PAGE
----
Like I mentioned a few posts ago, I picked up Pledged: The Secret Life of Sororities by Alexandra Robbins on a whim. I have these moments when it comes to nonfiction titles: “Oooh! This topic looks interesting. This book might change my life/teach me something important.” I then read a chapter or two, realize the writer sucks/the topic really isn’t that interesting, and put it down. One of my literary goals is to read more quality nonfiction, but still, everything starts with interest: what subject piques our curiosity? About what do we want to learn more?
I didn’t realize I was going to be that interested in sororities. As you may have guessed, I never joined one in college. I thought the idea of paying for friends ridiculous, and refused to be part of what appeared to be such shallow organizations. Plus, I was/am not your average “sorority girl.” I was never popular or pretty. Appearance-wise, the nerdy-librarian look suits me, and I was way too obsessed with school. I had a close group of friends, a steady boyfriend, as well as jobs at the library and newspaper to help “make the university feel smaller.” What did I need a sorority for?
Even now, I still despise Greek organizations at a certain level. Miami was a mecca for Greek life, and at times, the place felt like it was crawling with skimpily-clad sorority girls with letters all over their butt, or obnoxious frat guys who started drinking at 2…on Wednesdays. I saw more than enough bad behavior working for the newspaper, as well as the disgusting way the campus Panhellenic board and IFC would cover up said crimes.
However, I’ve also made some fabulous friends within the Greek system, including one of my best friends from Miami (an intelligent and driven young lady who was also the Editor-in-Chief of the newspaper). These girls (as well as my fraternity friends) proved that not everyone adhered to stereotypes, and that despite weekly meetings and ridiculous hoops to jump through, Greek didn’t have to consume your life.
It was with all this in mind that I set out to read Pledged, and I’ll admit: my opinions on the Greek system are right where they were when I started. Robbins, an experienced reporter, went undercover for Pledged, following four girls at two different sororities at an anonymous “State” school. The girls are already sorority sisters, but she describes all the stages of the rushing and pledging process, as well as what happens in the house. She describes inane rituals, psychological warfare, hazing, promiscuous sex, drug use, alcohol abuse, rape and bitchy cat-fights. Of course, she also spotlights four amazing young women, all of whom are talented, intelligent and driven. Some blatently admit to using their sorority to meet friends and guys, some use them to gain connections and leadership experience, and some use them just so they can belong. Although all four girls are members of traditionally “white,” northern sororites, Robbins ventures south where sorority membership is a rite of passage, and into the vastly different world of the African-American Greek system.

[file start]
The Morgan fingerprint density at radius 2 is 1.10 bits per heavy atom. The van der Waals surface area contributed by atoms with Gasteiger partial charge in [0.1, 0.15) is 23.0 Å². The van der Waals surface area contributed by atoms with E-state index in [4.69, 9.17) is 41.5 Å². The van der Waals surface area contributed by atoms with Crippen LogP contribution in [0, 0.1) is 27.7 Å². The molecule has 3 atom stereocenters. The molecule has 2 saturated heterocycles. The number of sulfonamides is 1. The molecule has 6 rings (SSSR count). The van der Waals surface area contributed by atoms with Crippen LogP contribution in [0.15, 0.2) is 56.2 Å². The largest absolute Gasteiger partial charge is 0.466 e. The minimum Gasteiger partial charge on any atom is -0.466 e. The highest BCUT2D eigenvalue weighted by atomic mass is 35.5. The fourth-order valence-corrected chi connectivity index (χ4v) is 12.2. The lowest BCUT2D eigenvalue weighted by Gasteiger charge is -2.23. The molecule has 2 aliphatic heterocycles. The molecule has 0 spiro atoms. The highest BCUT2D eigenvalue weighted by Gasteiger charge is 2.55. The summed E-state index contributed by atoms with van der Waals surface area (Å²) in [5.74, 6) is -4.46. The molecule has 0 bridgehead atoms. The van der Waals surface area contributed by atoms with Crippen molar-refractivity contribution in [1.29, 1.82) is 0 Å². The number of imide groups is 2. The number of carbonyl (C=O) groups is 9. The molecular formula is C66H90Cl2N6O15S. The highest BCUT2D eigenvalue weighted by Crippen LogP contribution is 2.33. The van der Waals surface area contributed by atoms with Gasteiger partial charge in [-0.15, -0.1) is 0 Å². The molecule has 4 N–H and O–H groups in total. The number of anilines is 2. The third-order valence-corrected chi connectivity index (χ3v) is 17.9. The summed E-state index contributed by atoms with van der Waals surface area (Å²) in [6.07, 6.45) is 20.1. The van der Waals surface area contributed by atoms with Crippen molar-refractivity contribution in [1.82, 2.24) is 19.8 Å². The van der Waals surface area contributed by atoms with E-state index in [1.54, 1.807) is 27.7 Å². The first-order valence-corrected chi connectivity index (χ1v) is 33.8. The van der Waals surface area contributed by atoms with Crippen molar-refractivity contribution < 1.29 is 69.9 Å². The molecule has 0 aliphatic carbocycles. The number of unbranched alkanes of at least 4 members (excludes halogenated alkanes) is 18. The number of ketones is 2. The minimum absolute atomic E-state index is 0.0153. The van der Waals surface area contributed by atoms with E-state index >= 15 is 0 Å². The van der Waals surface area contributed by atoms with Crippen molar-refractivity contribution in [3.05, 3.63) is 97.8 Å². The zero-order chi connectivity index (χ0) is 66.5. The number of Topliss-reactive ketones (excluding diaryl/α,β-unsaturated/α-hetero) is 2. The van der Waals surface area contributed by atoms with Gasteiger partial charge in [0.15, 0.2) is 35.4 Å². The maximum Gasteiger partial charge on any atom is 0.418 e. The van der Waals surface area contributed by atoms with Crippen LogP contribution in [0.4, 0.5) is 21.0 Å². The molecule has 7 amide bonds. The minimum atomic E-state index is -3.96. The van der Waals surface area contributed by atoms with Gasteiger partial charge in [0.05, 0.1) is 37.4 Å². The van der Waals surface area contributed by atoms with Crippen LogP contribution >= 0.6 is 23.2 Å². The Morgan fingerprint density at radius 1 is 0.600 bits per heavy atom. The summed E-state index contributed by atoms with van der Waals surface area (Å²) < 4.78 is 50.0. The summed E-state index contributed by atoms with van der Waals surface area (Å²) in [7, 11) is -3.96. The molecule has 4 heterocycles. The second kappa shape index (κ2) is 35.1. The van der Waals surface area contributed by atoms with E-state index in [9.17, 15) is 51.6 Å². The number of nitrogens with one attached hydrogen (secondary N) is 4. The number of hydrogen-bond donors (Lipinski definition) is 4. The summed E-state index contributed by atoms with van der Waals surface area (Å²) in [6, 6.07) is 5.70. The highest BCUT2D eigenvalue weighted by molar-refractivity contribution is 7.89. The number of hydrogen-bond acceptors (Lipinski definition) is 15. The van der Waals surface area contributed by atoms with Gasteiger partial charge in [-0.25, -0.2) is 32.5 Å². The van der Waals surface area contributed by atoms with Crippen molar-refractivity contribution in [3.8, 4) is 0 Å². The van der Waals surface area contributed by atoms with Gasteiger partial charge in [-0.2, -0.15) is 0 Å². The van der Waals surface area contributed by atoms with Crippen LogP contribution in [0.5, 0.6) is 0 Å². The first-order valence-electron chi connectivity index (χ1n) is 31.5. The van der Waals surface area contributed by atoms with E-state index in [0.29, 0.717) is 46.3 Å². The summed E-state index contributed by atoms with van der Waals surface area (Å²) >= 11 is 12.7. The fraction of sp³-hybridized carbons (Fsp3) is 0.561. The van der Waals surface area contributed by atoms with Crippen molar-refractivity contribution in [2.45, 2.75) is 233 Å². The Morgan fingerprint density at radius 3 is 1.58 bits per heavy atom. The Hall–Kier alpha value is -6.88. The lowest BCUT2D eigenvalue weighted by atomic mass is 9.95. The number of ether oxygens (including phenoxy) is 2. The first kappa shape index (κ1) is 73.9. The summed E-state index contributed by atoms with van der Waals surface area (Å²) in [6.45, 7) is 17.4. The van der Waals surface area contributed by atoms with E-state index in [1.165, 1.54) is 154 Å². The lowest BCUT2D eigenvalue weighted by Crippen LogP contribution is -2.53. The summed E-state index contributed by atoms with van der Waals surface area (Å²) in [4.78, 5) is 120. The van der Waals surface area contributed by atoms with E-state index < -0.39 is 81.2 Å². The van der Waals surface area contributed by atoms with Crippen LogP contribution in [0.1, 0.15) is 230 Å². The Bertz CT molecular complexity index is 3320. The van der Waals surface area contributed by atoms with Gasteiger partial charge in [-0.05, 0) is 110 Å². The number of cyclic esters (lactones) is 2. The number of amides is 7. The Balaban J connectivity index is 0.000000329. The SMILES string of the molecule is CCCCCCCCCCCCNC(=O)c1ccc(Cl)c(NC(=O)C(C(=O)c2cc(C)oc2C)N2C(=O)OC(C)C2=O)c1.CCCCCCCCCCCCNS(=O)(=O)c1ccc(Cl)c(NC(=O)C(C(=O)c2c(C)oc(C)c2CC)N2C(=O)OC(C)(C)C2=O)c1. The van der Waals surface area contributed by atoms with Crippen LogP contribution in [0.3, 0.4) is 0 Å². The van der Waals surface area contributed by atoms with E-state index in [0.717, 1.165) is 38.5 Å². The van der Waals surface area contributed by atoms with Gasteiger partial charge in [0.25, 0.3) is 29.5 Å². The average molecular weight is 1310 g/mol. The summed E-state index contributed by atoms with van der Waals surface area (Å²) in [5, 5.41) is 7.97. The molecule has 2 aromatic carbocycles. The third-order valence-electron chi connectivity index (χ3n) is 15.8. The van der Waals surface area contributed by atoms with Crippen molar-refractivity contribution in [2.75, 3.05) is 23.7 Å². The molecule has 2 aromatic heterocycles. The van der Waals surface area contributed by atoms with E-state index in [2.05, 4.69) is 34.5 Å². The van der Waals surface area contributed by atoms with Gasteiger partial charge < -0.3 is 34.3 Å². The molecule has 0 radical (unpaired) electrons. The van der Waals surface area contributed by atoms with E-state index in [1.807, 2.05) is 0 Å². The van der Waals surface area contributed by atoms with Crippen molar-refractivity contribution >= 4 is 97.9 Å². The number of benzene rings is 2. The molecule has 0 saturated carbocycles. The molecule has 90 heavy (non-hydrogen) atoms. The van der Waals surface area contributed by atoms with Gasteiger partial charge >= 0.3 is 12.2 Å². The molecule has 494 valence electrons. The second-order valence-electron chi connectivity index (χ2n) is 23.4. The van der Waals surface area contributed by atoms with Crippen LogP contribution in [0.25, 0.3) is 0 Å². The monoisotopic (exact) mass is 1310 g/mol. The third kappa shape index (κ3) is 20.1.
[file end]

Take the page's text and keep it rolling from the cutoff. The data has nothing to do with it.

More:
So, while I was hooked on the subject (it has to be my four years spent observing Greek life as an outsider at Miami) and I learned a lot, I finished the book happy I never thought to join a sorority. My early assumptions proved to be correct: not being very social, wealthy, or traditionally attractive (not to mention more than 105 lbs), I wouldn’t have been considered. In fact, I would have been mocked had I gone through rush. So while a good chunk of sorority girls are amazing people, the hive mentality dominates. Girls are encouraged to look and act a certain way, and I simply didn’t fit the bill. Second, the seemingly “secret” rituals that create the bonds of sisterhood are ridiculous. I was curious to learn a few, but was disappointed most of them involve stupid knocks or saying Phi Beta Pi backwards. I also wasn’t surprised that despite all their brooha, Greek life is more about philanthropy (aka, giving money) than community service. They are what I thought they were: social organizations. This brings me to reason #1 to not join a sorority: I’m not going to pay to have friends.
Some of Robbins’ observations were interesting, however. She points out that despite all claims of sisterhood, most sororities are based around men. Most sorority events are date-oriented: date dash, formal, semi-formal, hanging out at bars. All these events require the girls to find guys. Many sororities also informally ally themselves with certain fraternities, and while the guys may serenade the girls or bring them brownies, the girls go to degrading lengths to make themselves sexually appealing for “their guys.” Robbins describes several instances of rape by fraternity brothers, where the girls were encouraged not to press charges for fear it could create riffs in his fraternity and the relationship between said fraternity and sorority. It’s “looking out for one’s own” gone to dangerous levels, and I’m shocked so many intelligent men and women allow it to persist.
I could go on talking about Pledged at length, including what Robbins has to say about hazing, southern sororities and Panhel’s paranoid relationship with the media. But I’ll let you read about that for yourselves, as I highly reccomend the book to anyone curious how the system really works. You don’t have to be an GDI (or God damned independent, as non-Greeks are called), but for those who are, it’s an interesting look into a world we’ll thankfully never experience.